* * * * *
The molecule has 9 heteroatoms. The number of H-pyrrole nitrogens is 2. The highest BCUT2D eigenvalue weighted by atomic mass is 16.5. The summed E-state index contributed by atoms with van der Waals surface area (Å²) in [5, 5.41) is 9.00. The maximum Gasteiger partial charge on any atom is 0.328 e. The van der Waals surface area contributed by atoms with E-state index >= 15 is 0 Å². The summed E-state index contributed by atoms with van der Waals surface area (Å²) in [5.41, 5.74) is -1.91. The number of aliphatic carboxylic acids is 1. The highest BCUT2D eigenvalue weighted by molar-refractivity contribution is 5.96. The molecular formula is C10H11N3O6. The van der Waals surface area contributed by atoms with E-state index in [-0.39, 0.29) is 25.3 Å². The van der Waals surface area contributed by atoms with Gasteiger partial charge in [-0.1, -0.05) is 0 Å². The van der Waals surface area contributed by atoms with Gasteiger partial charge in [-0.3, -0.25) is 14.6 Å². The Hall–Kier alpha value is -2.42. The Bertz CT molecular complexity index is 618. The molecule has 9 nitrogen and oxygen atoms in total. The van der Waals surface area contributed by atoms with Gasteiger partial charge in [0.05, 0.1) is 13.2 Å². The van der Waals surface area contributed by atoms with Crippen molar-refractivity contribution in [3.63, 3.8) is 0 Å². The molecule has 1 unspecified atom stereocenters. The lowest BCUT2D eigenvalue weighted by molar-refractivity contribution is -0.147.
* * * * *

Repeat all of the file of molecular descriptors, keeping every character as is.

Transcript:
The molecule has 9 heteroatoms. The number of H-pyrrole nitrogens is 2. The highest BCUT2D eigenvalue weighted by atomic mass is 16.5. The summed E-state index contributed by atoms with van der Waals surface area (Å²) in [5, 5.41) is 9.00. The maximum Gasteiger partial charge on any atom is 0.328 e. The van der Waals surface area contributed by atoms with E-state index >= 15 is 0 Å². The summed E-state index contributed by atoms with van der Waals surface area (Å²) in [5.41, 5.74) is -1.91. The number of aliphatic carboxylic acids is 1. The highest BCUT2D eigenvalue weighted by molar-refractivity contribution is 5.96. The molecular formula is C10H11N3O6. The van der Waals surface area contributed by atoms with E-state index in [-0.39, 0.29) is 25.3 Å². The van der Waals surface area contributed by atoms with Gasteiger partial charge in [-0.1, -0.05) is 0 Å². The van der Waals surface area contributed by atoms with Gasteiger partial charge in [-0.3, -0.25) is 14.6 Å². The Hall–Kier alpha value is -2.42. The Bertz CT molecular complexity index is 618. The molecule has 9 nitrogen and oxygen atoms in total. The van der Waals surface area contributed by atoms with Gasteiger partial charge in [0.05, 0.1) is 13.2 Å². The van der Waals surface area contributed by atoms with Crippen molar-refractivity contribution in [3.63, 3.8) is 0 Å². The molecule has 1 unspecified atom stereocenters. The lowest BCUT2D eigenvalue weighted by molar-refractivity contribution is -0.147.